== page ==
De bolsjewiek

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Short comedy about a lazy sponger who invariably ruins each job he tries his hand at.

Flippie (or Flip for short), a salesman in a second-hand shop, is fired by the owner when he is found sleeping instead of helping a customer. In search of work, Flip buys a copy of 'De Telegraaf' (an Amsterdam newspaper) and goes to his boarding house. From there he is thrown out by the irate landlord who catches him stealing, not only hand-kisses from the landlady, but also cheese from the landlord's breakfast. In a park, Flip makes advances to a young woman seemingly cuddling a child. The "child", however, is her husband, a dwarf, who furiously attacks the wooer.

In an elegant house, a young widow smells gas. Her maid telephones a plumber and asks for someone to be sent to find and mend the leak. The plumber says that he has no mate, but then Flip turns up and, claiming to be an expert, is given the job. A telegram from the widow's uncle tells her that his American millionaire nephew John intends calling on her with a possible view to marriage.

Two policemen have been following four Bolsheviks who plan to blow up a train. When Flip comes along, carrying a small stove, the Bolsheviks mistakenly believe him to be their leader. They get into a rowing boat and Flip tells them that the bombs he is supposed to be carrying wille explode within one minute, whereupon they jump into the water and swim ashore.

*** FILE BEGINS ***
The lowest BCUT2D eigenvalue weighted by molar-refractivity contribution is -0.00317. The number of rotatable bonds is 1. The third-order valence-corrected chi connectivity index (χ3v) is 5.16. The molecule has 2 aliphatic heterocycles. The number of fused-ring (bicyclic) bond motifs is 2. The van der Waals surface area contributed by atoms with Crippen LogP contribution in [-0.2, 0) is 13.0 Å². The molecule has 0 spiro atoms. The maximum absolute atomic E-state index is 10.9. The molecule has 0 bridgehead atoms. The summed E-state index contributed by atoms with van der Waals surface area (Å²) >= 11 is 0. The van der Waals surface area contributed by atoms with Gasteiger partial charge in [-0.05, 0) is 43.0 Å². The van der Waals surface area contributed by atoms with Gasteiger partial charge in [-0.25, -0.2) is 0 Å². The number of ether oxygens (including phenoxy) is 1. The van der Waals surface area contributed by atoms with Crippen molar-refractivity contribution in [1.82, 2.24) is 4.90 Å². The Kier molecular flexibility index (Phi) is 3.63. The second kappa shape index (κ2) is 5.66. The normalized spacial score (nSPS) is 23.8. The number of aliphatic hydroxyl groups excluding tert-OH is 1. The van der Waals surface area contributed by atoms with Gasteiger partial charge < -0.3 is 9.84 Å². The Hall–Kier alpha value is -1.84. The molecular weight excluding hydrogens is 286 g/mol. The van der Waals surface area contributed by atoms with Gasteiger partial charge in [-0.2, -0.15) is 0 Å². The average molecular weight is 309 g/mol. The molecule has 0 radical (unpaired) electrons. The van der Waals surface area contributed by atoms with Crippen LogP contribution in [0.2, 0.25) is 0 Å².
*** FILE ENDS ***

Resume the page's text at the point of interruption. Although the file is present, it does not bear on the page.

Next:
Flip, followed at a safe distance by the policemen, proceeds to the widow's home. There the maid, believing him to be the rich American, welcomes him with cigars and whisky. Flip's amorous advances to the maid are interrupted when the widow comes home and his drunken attempt to woo her is frustrated by the arrival of her real American cousin. Flip confesses that he is the plumber's mate.

He asks for a ladder that, once on his shoulder, he wheels around in his inebriated state and breaks every ornament, vase and lamp in the sitting room. When he takes his lamp into the adjoining room in search of the gas leak, the inevitable explosion follows. The widow is frantic when she sees the ravage Flip has caused and John is about to eject him forcibly when the policemen rush an and arrest their "Bolshevik".


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G. Donaldson, Of Joy and Sorrow. A Filmography of Dutch Silent Fiction, Amsterdam (1997), pp. 199-200

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